My favorite season has arrived!
Autumn? You’re thinking. Almost. Potimarron season.
A potimarron is a medium-sized winter squash which looks kind of like a pumpkin and tastes like chestnuts. Actually, thanks to this site, I just learned that potimarron is a combination of the French word for pumpkin (potiron) and chestnut (marron)- I love that kind of stuff! Don’t get confused, though- it’s not an acorn or butternut squash (winter cousins). In English, it’s most-commonly called Hokkaido squash.
We know it by a Japanese name, however in Japan they supposedly call it “Chinese squash.” I’ve also seen it called red kuri (referring to the orange variety). What’s in a name? Like Romeo, wouldn’t a potimarron by any other name taste just as savory?
Needless of what we call it, these cheery babies have flooded the French farmer’s markets. The most common skin color seems to be bright orange, though I’ve also cooked the deep green ones which are just as nice. Inside, they’re both a dark yellowy-orange- a sign of beta carotene, an excellent immune builder.
A year ago I wasn’t buying potimarrons. It’s not the kind of vegetable I would have thought to buy on my own- despite its looking so cute and friendly at the market. I first discovered it thanks to my panier de légumes biologiques last January (incidentally, the same day Obama was sworn in). Since I had one, I had to figure out what to do with it. At first, my potimarron was a little intimidating- you have to cut through the tough outer skin to get to the meat inside. Once I got through chopping and made it into a soup, I fell for this new-found squash instantly. Now I make my soupe de potimarron whenever I’m in the mood for a warm (and easy) treat- perfect for the cool autumn days ahead.
A few notes: The first time I made this soup, I had about 15 carrots in the house- thanks again to my vegetable basket. I threw one in (in an attempt to get rid of them little by little) and it stuck to this recipe. I think it adds a nice, sweet flavor to the soup.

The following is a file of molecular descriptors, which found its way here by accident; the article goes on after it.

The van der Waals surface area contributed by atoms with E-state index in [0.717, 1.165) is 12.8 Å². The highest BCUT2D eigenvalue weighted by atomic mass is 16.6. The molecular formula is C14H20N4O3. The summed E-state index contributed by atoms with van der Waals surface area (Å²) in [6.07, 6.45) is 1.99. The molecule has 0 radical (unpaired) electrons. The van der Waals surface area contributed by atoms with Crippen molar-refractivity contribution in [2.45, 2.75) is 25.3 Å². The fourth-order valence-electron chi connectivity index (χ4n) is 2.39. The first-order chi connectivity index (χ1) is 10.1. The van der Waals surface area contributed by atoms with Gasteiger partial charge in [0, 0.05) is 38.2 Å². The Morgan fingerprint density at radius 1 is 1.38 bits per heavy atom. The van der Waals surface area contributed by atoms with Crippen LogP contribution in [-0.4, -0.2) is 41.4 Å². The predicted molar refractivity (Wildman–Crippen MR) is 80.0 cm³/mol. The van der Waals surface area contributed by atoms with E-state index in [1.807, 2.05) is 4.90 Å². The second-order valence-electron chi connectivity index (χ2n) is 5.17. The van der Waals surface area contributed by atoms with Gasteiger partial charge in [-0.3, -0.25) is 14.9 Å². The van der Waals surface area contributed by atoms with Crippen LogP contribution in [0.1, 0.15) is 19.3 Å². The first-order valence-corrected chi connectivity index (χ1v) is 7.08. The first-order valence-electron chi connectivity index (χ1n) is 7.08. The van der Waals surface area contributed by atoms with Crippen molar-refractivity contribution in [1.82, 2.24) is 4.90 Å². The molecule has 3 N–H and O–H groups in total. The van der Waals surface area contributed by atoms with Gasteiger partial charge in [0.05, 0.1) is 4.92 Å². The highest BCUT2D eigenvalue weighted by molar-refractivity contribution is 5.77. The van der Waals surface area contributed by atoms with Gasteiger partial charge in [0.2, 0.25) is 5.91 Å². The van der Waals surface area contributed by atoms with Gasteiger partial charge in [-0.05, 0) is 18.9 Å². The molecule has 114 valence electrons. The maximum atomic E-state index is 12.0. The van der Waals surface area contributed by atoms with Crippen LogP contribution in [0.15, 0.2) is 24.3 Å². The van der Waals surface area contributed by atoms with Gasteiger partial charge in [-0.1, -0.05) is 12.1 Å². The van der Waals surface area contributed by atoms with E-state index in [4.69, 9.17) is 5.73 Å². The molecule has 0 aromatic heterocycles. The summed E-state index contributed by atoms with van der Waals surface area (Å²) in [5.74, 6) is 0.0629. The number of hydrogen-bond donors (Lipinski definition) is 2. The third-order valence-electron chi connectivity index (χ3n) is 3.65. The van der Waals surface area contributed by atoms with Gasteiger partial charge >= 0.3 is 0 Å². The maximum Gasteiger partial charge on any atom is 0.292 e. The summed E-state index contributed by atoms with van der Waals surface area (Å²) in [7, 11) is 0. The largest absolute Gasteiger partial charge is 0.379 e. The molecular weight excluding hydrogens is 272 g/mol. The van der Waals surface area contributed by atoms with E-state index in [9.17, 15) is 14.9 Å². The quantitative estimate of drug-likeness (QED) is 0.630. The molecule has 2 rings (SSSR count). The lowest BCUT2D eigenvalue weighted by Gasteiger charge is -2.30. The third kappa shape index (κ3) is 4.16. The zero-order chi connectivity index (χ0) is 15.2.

Also, the first few times I made this soup, I did it the hard way and spent about half an hour sawing through the skin and cutting the raw insides into small squares. Only then would I proceeded to making my soup. Recently, a friend told me I should try roasting the potimarron in the oven first, and then making the soup. Today, this is exactly what I did- and it made it so much easier. I’ll stick with this approach for the recipe below- but if you don’t have an oven (like many young people in Paris) you can do it the more difficult, time-consuming way and cook it directly in the soup pot with the carrots- it’s still worth it.
Makes 2 big bowls or 4 small starters.
1 carrot (chopped into rounds)
1 red onion (diced)
3/4 – 1 cup milk
1/4 – 1/2 cup water
Tumeric (Curcuma in French)
1. Prepare the potimarron
- Cut it in half and spoon out the seeds.
- Cut it into 5 or 6 large pieces and place on a baking sheet.
- Sprinkle with olive oil, a little salt and pepper and bake at 375 degrees F (190 degrees C) for about 45 minutes to 1 hour, until soft and beginning to roast.
- Remove and let cool enough to handle.
2. Prepare the onions and carrots
- When the squash is nearly done, sauté the onions in olive oil (in a soup pot).
- Add the carrots after a few minutes.
- Add 3/4 cup milk and 1/4 cup water after another few minutes and let simmer.
3. Add the potimarron
- Scoop the squash out of its skin and add to the soup pot (when the carrots are beginning to get soft).
- Stir the chunky mixture to combine ingredients and let simmer a few minutes, adding more milk/water if needed.
- Add the salt, pepper and spices to taste.
4. Blend until smooth and creamy
I use Molly, the blender (no, not all the kitchen appliances have names, but she’s special). You can also use a little hand-blender, like you find in most French kitchen.
Once all is blended the soup’s ready. I like to sprinkle it with toasted pine nuts or seeds.